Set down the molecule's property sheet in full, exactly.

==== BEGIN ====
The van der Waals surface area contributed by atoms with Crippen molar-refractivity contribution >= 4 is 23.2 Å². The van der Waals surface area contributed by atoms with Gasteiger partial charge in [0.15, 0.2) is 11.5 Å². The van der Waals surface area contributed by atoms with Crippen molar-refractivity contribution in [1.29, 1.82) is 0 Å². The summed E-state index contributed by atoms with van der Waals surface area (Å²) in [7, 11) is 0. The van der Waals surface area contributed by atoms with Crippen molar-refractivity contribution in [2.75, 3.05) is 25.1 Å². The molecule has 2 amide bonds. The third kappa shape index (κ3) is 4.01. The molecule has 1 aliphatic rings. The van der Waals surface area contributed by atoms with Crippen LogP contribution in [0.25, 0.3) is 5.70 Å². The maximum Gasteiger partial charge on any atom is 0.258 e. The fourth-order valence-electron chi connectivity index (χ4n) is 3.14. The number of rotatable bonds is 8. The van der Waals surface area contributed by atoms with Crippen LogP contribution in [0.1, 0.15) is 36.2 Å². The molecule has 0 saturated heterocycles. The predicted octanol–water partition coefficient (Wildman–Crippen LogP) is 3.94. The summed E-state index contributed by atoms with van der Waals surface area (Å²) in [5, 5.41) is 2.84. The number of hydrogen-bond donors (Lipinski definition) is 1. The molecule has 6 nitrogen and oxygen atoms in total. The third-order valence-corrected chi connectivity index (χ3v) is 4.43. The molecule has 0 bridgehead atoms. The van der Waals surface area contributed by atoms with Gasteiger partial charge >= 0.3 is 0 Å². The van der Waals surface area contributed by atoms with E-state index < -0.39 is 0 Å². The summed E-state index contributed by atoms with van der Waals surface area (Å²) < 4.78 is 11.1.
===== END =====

The van der Waals surface area contributed by atoms with Crippen molar-refractivity contribution >= 4 is 23.2 Å². The van der Waals surface area contributed by atoms with Gasteiger partial charge in [0.15, 0.2) is 11.5 Å². The van der Waals surface area contributed by atoms with Crippen molar-refractivity contribution in [1.29, 1.82) is 0 Å². The summed E-state index contributed by atoms with van der Waals surface area (Å²) in [7, 11) is 0. The van der Waals surface area contributed by atoms with Crippen molar-refractivity contribution in [2.75, 3.05) is 25.1 Å². The molecule has 2 amide bonds. The third kappa shape index (κ3) is 4.01. The molecule has 1 aliphatic rings. The van der Waals surface area contributed by atoms with Crippen LogP contribution in [0.25, 0.3) is 5.70 Å². The maximum Gasteiger partial charge on any atom is 0.258 e. The fourth-order valence-electron chi connectivity index (χ4n) is 3.14. The number of rotatable bonds is 8. The van der Waals surface area contributed by atoms with Crippen LogP contribution in [0.1, 0.15) is 36.2 Å². The molecule has 0 saturated heterocycles. The predicted octanol–water partition coefficient (Wildman–Crippen LogP) is 3.94. The summed E-state index contributed by atoms with van der Waals surface area (Å²) in [5, 5.41) is 2.84. The number of hydrogen-bond donors (Lipinski definition) is 1. The molecule has 6 nitrogen and oxygen atoms in total. The third-order valence-corrected chi connectivity index (χ3v) is 4.43. The molecule has 0 bridgehead atoms. The van der Waals surface area contributed by atoms with Gasteiger partial charge >= 0.3 is 0 Å². The van der Waals surface area contributed by atoms with E-state index < -0.39 is 0 Å². The summed E-state index contributed by atoms with van der Waals surface area (Å²) < 4.78 is 11.1.